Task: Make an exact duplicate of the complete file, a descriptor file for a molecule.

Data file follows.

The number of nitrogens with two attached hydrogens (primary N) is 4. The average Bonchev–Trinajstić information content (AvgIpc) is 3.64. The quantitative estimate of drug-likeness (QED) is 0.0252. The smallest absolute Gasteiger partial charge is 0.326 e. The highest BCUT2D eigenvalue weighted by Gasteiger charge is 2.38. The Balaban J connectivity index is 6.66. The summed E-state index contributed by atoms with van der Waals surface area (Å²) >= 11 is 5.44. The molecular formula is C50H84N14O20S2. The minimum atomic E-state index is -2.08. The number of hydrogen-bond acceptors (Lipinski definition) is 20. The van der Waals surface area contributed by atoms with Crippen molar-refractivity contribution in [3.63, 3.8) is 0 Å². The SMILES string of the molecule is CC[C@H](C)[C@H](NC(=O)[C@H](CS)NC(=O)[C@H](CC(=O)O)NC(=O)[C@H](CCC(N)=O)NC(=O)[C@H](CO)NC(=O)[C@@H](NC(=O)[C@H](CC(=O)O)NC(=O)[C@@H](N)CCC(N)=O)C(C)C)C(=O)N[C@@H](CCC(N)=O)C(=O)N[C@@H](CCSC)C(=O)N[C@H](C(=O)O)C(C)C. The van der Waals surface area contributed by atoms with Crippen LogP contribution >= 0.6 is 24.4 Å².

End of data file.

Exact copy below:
The number of nitrogens with two attached hydrogens (primary N) is 4. The average Bonchev–Trinajstić information content (AvgIpc) is 3.64. The quantitative estimate of drug-likeness (QED) is 0.0252. The smallest absolute Gasteiger partial charge is 0.326 e. The highest BCUT2D eigenvalue weighted by Gasteiger charge is 2.38. The Balaban J connectivity index is 6.66. The summed E-state index contributed by atoms with van der Waals surface area (Å²) >= 11 is 5.44. The molecular formula is C50H84N14O20S2. The minimum atomic E-state index is -2.08. The number of hydrogen-bond acceptors (Lipinski definition) is 20. The van der Waals surface area contributed by atoms with Crippen molar-refractivity contribution in [3.63, 3.8) is 0 Å². The SMILES string of the molecule is CC[C@H](C)[C@H](NC(=O)[C@H](CS)NC(=O)[C@H](CC(=O)O)NC(=O)[C@H](CCC(N)=O)NC(=O)[C@H](CO)NC(=O)[C@@H](NC(=O)[C@H](CC(=O)O)NC(=O)[C@@H](N)CCC(N)=O)C(C)C)C(=O)N[C@@H](CCC(N)=O)C(=O)N[C@@H](CCSC)C(=O)N[C@H](C(=O)O)C(C)C. The van der Waals surface area contributed by atoms with Crippen LogP contribution >= 0.6 is 24.4 Å².